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Title: A Spatial and Temporal Sentiment Analysis of the Human Papillomavirus Vaccine in the European Union and the United States
Authors: Ahmed, Elvia
Advisors: Grenfell, Bryan T.
Department: Ecology and Evolutionary Biology
Certificate Program: Global Health and Health Policy Program
Class Year: 2017
Abstract: The human papillomavirus (HPV) is a sexually transmitted, oncogenic pathogen. High-risk forms of HPV are known to be the foremost cause of cervical cancer worldwide, thus placing a major burden of disease globally in the female population. With the emergence of three separate vaccines (Gardasil, Gardasil-9, and Cervarix) and the introduction of vaccination programs throughout the globe starting in mid-2006, there has been a recent revolution in the treatment and preventative care of HPV. In fact, vaccination has been shown to be the most effective form of protection against HPV infection. However, the relatively novel introduction of the vaccine and the sexual means of transmission have led to a whole new set of problems in terms of vaccine refusal. Specifically, vaccine refusal was observed to have grown stronger in the European Union starting in mid-2013 due to increased concerns that the vaccine was causing side effects, such as Postural Orthostatic Tachycardia Syndrome (POTS) and Complex Regional Pain Syndrome (CRPS). In response to this, at the request of Denmark, the European Medicines Agency (EMA) launched an investigation into the safety profile of the vaccine. Simultaneously, in conjunction with the London School of Hygiene and Tropical Medicine (LSHTM), the EMA conducted a media monitoring project to analyze public HPV vaccine sentiments. On November 5th, 2015, they released a report stating that there was not, in fact, a causal link between the vaccine and POTS or CRPS.This thesis aims to explore the factors that have inhibited vaccine confidence in both the European Union (EU) and the United States through analyzation of the database produced through the HPV Media Monitoring Project. Through this analysis, I will be able to examine vaccine concerns that have arisen in the EU and the United States in the vaccine’s post-authorization phase. My research objective here is three-fold: 1) to determine how European sentiments shifted following release of the EMA review, 2) to examine whether there was any spillover affects from the EMA review in the United States, and 3) to qualitatively examine, compare, and contrast the major concerns that have motivated vaccine refusal in Europe and the United States.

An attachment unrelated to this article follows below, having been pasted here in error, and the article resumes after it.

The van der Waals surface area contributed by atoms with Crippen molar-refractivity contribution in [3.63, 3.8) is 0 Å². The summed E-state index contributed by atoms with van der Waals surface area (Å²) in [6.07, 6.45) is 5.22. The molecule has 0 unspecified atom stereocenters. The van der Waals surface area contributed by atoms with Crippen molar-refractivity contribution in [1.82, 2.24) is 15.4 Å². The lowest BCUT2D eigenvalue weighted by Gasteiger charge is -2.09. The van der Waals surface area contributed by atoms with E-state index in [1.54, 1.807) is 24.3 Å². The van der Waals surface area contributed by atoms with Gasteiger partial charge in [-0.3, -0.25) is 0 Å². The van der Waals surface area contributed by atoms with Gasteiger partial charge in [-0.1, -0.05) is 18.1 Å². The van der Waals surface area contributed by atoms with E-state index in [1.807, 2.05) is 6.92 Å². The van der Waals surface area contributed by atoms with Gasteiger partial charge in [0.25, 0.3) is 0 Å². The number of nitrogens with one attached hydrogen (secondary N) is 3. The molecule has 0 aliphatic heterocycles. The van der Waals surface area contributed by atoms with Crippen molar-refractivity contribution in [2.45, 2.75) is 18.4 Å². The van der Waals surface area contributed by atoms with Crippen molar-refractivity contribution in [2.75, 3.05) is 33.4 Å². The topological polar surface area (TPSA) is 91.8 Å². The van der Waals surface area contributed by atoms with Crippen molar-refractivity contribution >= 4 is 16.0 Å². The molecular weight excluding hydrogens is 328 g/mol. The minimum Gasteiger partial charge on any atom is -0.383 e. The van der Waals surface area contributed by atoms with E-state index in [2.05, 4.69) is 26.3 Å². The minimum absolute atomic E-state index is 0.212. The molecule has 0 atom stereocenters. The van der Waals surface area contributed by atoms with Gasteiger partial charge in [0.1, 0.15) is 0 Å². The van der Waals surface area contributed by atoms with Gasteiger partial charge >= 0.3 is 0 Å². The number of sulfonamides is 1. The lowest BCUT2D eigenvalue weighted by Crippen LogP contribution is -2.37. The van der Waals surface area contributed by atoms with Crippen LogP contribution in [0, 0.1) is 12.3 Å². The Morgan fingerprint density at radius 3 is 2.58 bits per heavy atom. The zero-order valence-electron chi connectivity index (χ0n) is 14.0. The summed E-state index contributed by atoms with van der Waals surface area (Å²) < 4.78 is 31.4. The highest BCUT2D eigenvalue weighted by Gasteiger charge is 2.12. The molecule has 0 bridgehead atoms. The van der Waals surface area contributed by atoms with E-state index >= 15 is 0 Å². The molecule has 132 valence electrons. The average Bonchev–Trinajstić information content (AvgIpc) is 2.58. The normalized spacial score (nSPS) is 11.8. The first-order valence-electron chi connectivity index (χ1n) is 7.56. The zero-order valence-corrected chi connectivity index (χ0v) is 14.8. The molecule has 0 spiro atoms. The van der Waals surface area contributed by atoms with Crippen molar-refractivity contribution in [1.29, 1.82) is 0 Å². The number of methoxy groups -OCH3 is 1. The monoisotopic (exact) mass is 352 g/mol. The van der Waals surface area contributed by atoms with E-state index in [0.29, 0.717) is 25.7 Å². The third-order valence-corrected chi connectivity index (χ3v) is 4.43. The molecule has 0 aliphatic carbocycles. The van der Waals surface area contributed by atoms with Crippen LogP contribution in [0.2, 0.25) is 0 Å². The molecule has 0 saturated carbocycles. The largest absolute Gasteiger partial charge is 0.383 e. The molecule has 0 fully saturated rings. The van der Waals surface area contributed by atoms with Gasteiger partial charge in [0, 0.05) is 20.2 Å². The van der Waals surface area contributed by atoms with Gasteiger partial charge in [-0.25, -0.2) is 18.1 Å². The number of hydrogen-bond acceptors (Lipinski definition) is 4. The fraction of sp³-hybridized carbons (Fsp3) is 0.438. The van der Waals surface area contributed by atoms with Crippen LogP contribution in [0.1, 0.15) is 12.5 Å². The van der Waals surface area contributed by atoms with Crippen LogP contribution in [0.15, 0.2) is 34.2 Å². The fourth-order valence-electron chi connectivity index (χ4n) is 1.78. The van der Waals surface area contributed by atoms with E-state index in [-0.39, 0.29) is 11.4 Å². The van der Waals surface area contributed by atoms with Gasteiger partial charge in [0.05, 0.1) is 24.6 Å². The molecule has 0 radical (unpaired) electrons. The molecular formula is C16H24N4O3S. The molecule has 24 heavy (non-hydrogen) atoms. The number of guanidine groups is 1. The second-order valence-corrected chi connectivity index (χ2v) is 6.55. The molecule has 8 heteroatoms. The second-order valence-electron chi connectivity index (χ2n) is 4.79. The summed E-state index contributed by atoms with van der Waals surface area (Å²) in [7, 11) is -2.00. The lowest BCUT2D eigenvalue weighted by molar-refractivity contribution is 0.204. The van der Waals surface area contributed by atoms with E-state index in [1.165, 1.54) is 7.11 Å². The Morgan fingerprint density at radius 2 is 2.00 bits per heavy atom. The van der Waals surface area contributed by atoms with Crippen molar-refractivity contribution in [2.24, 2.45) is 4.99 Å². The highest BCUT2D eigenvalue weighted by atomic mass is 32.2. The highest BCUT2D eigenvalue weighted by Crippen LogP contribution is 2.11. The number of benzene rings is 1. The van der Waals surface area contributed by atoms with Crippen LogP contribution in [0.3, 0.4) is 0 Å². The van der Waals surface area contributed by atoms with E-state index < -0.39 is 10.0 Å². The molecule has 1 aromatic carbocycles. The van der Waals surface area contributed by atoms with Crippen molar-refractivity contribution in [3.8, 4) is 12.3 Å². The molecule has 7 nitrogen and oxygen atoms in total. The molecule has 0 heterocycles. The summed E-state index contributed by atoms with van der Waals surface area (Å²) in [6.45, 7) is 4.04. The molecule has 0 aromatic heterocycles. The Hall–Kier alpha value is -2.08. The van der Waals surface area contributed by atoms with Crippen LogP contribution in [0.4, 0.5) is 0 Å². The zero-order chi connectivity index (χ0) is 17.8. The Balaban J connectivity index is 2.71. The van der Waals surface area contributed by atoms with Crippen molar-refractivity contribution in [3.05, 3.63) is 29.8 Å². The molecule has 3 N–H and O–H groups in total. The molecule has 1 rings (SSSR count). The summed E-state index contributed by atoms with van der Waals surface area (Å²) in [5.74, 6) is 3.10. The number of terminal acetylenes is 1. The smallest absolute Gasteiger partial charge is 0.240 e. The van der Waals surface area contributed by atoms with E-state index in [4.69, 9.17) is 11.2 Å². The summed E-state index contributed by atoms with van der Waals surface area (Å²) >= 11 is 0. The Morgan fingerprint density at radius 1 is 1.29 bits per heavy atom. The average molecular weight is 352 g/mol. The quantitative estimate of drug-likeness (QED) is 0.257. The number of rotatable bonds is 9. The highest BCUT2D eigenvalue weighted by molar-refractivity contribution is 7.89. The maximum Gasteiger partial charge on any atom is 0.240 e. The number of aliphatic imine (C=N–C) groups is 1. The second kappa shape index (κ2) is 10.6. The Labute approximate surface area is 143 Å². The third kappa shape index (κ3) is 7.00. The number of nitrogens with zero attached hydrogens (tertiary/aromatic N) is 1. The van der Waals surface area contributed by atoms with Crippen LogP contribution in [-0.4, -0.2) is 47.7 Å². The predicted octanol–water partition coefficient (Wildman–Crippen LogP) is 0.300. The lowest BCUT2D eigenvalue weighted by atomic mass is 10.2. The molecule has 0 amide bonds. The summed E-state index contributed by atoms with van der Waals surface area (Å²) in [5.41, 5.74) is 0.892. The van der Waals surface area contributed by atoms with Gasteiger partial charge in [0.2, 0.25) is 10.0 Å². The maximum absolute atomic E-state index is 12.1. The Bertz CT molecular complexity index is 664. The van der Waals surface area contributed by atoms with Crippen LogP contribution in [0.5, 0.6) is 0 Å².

Type of Material: Princeton University Senior Theses
Language: en_US
Appears in Collections:Ecology and Evolutionary Biology, 1992-2022
Global Health and Health Policy Program, 2017-2022

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